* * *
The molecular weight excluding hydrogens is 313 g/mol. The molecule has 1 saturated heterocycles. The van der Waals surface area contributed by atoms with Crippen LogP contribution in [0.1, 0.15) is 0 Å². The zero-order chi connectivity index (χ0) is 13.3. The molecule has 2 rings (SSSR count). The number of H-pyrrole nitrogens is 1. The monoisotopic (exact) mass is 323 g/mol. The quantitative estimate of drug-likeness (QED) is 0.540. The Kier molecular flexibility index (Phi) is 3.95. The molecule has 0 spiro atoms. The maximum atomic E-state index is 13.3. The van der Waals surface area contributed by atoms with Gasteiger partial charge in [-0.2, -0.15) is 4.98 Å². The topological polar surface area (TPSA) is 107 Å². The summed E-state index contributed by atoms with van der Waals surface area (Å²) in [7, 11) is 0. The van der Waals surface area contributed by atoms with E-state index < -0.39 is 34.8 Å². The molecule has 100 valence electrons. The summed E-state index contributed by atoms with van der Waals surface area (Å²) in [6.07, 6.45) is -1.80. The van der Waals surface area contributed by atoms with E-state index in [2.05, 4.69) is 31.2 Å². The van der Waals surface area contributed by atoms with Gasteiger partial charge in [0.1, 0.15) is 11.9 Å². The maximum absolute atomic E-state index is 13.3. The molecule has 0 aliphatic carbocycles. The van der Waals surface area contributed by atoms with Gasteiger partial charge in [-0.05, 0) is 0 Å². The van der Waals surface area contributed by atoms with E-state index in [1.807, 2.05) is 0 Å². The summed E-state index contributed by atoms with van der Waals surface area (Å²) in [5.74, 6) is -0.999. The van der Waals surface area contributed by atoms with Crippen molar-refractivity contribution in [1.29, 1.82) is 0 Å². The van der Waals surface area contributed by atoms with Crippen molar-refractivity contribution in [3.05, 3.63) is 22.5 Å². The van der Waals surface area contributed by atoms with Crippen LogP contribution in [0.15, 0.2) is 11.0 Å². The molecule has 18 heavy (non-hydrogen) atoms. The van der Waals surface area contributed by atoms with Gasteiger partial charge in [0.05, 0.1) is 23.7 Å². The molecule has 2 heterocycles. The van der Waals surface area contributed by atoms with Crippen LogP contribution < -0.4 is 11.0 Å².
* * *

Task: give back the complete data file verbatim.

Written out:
The molecular weight excluding hydrogens is 313 g/mol. The molecule has 1 saturated heterocycles. The van der Waals surface area contributed by atoms with Crippen LogP contribution in [0.1, 0.15) is 0 Å². The zero-order chi connectivity index (χ0) is 13.3. The molecule has 2 rings (SSSR count). The number of H-pyrrole nitrogens is 1. The monoisotopic (exact) mass is 323 g/mol. The quantitative estimate of drug-likeness (QED) is 0.540. The Kier molecular flexibility index (Phi) is 3.95. The molecule has 0 spiro atoms. The maximum atomic E-state index is 13.3. The van der Waals surface area contributed by atoms with Gasteiger partial charge in [-0.2, -0.15) is 4.98 Å². The topological polar surface area (TPSA) is 107 Å². The summed E-state index contributed by atoms with van der Waals surface area (Å²) in [7, 11) is 0. The van der Waals surface area contributed by atoms with E-state index < -0.39 is 34.8 Å². The molecule has 100 valence electrons. The summed E-state index contributed by atoms with van der Waals surface area (Å²) in [6.07, 6.45) is -1.80. The van der Waals surface area contributed by atoms with E-state index in [2.05, 4.69) is 31.2 Å². The van der Waals surface area contributed by atoms with Gasteiger partial charge in [0.1, 0.15) is 11.9 Å². The maximum absolute atomic E-state index is 13.3. The molecule has 0 aliphatic carbocycles. The van der Waals surface area contributed by atoms with Gasteiger partial charge in [-0.05, 0) is 0 Å². The van der Waals surface area contributed by atoms with E-state index in [1.807, 2.05) is 0 Å². The summed E-state index contributed by atoms with van der Waals surface area (Å²) in [5.74, 6) is -0.999. The van der Waals surface area contributed by atoms with Crippen molar-refractivity contribution in [1.29, 1.82) is 0 Å². The van der Waals surface area contributed by atoms with Crippen molar-refractivity contribution in [3.05, 3.63) is 22.5 Å². The van der Waals surface area contributed by atoms with Crippen LogP contribution in [0.15, 0.2) is 11.0 Å². The molecule has 18 heavy (non-hydrogen) atoms. The van der Waals surface area contributed by atoms with Gasteiger partial charge in [0.05, 0.1) is 23.7 Å². The molecule has 2 heterocycles. The van der Waals surface area contributed by atoms with Crippen LogP contribution < -0.4 is 11.0 Å².